Is Grad School Right for Me?
Earning a masters, Ph.D or professional degree after completing your undergraduate education can be an excellent opportunity to:
-Gain expertise in a particular academic field
-Earn qualifications for certain career pathways
-Pursue careers in academia
There are many good reasons to consider graduate education, but it’s important that you first identify your career or academic goals and then decide whether graduate school will help you. Careers in the biological sciences, business and engineering have different expectations of what degrees are necessary for advancement, and the process of evaluating which programs might be best for you vary by field as well. Meeting with a career counselor in your college to discuss your career goals can be helpful in understanding which options might be best for you.
Choosing Your Program
Choosing a graduate school as an international student could be an intimidating process. Below are some factors to consider when making your program decision:
Location: Location can be a factor when choosing a program. Consider the different cultural components of different states in the US. Determine if you already have an existing support network in the locations you are considering or if you could easily access one (other international alumni, groups from your home country, etc.). Finally, also take into account the career options that might be available in that particular location, cities might have more employment opportunities than smaller towns and some schools might only be recognized regionally.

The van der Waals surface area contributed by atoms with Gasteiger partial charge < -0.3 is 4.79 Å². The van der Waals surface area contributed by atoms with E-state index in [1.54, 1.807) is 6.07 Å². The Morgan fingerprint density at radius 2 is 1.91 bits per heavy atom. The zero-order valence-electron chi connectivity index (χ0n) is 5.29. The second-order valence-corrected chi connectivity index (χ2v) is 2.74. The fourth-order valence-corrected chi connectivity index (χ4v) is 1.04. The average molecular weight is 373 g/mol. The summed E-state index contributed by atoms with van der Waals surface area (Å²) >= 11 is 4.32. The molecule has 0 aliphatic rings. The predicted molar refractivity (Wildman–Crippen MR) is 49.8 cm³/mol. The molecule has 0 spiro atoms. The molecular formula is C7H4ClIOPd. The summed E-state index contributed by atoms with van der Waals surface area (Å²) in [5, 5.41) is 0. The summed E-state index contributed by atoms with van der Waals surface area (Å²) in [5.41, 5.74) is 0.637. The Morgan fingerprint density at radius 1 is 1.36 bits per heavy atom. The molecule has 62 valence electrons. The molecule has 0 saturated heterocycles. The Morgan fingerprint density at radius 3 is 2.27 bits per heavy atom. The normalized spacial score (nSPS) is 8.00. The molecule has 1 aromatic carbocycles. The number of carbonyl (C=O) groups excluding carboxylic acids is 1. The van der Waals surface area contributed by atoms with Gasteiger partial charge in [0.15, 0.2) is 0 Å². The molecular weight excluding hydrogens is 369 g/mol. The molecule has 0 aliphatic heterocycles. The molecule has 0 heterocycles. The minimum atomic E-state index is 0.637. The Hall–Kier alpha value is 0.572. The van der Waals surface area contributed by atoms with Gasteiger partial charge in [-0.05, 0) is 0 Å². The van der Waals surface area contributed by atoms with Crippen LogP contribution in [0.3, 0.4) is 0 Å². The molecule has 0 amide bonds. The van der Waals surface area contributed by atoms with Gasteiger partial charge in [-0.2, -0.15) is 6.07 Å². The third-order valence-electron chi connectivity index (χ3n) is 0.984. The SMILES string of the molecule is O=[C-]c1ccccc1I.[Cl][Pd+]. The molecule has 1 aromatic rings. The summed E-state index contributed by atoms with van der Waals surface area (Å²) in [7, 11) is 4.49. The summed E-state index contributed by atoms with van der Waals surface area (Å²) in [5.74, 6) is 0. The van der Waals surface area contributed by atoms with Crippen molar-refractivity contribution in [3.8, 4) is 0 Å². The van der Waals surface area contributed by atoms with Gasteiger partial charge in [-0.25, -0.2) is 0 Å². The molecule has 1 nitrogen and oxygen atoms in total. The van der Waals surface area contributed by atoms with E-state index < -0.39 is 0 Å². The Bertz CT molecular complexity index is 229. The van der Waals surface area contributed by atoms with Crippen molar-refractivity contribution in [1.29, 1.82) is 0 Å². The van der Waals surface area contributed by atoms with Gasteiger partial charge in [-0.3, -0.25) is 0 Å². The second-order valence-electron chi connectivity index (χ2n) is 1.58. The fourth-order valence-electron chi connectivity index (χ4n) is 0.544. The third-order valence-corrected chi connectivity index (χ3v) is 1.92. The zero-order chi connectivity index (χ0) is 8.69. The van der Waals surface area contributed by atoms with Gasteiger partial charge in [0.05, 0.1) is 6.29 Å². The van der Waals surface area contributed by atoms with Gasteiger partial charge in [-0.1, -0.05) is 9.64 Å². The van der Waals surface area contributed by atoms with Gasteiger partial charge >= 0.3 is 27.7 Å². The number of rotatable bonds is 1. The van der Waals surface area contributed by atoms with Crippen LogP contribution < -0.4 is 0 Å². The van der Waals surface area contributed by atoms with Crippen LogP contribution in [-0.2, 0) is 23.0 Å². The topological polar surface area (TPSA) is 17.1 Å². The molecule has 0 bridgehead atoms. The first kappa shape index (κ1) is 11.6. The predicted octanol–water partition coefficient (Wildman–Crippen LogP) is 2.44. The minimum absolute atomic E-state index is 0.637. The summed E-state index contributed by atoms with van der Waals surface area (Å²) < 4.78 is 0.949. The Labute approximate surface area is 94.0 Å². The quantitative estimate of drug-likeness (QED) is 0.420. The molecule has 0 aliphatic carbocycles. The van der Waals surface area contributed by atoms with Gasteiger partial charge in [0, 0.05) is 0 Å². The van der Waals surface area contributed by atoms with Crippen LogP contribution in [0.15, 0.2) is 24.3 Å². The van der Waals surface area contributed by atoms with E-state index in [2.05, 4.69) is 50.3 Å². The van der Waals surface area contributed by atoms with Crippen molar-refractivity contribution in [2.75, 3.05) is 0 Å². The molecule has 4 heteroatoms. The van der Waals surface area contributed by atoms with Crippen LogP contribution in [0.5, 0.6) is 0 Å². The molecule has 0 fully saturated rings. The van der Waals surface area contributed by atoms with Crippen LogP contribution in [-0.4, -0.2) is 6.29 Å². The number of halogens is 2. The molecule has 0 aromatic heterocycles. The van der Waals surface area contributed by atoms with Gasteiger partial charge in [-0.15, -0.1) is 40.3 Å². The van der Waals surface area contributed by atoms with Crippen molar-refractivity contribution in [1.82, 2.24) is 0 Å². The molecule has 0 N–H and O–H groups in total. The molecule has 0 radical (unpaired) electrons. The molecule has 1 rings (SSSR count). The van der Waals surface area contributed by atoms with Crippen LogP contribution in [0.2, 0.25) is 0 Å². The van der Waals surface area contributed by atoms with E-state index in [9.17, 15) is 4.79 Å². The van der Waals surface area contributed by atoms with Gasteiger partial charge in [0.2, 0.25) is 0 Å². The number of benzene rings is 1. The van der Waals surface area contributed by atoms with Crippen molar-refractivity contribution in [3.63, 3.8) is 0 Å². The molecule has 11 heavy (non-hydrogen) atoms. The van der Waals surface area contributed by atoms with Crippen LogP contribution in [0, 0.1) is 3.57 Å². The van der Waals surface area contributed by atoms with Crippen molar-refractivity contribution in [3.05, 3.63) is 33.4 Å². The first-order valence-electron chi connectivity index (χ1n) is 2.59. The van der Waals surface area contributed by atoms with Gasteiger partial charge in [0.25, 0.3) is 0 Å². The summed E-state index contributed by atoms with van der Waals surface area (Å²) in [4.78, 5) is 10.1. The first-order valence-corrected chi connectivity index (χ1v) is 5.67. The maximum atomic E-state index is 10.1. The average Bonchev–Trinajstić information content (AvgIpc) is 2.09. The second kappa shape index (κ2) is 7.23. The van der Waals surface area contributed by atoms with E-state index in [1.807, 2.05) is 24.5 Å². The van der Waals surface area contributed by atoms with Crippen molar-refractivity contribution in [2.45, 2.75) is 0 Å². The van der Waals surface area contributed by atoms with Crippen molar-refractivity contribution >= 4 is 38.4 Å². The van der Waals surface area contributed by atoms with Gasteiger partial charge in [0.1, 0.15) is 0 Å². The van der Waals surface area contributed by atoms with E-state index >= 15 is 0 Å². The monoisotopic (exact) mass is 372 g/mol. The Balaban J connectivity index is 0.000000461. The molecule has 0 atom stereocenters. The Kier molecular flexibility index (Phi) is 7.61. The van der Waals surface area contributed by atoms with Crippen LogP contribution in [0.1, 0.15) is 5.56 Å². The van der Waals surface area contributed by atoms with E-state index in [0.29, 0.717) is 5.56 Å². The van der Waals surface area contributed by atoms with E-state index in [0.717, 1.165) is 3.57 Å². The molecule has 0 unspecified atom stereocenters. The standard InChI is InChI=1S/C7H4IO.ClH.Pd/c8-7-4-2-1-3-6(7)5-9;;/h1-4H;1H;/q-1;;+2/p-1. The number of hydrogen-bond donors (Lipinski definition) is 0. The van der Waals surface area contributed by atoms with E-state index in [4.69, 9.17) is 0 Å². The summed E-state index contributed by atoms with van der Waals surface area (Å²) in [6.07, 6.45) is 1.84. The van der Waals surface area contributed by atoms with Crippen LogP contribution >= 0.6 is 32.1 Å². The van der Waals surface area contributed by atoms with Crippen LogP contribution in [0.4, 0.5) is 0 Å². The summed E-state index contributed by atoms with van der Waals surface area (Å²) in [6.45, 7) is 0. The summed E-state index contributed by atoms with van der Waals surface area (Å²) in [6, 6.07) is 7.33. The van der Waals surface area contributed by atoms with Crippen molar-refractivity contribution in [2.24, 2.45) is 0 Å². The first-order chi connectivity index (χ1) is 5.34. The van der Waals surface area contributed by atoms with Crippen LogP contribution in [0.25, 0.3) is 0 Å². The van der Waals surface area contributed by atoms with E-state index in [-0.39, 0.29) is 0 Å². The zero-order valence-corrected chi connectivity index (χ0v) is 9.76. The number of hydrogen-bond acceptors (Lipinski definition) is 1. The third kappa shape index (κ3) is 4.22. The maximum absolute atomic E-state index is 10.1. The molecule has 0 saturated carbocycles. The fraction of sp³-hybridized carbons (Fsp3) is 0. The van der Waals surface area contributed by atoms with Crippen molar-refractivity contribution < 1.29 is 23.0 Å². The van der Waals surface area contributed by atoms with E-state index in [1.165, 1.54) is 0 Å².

Finding the right person to work with: For most Ph.D programs, choosing faculty who are doing research of interest to you is the most important factor when deciding where to apply. Conducting and writing your own original research (known as a dissertation) is the final step to earning your Ph.D and it’s important that you are doing research that connects to your academic interests. You can learn about faculty research by:
-Reading academic journals in your field of interest
-Speaking with professors at the University who are in your field
-Attending lectures by visiting faculty on campus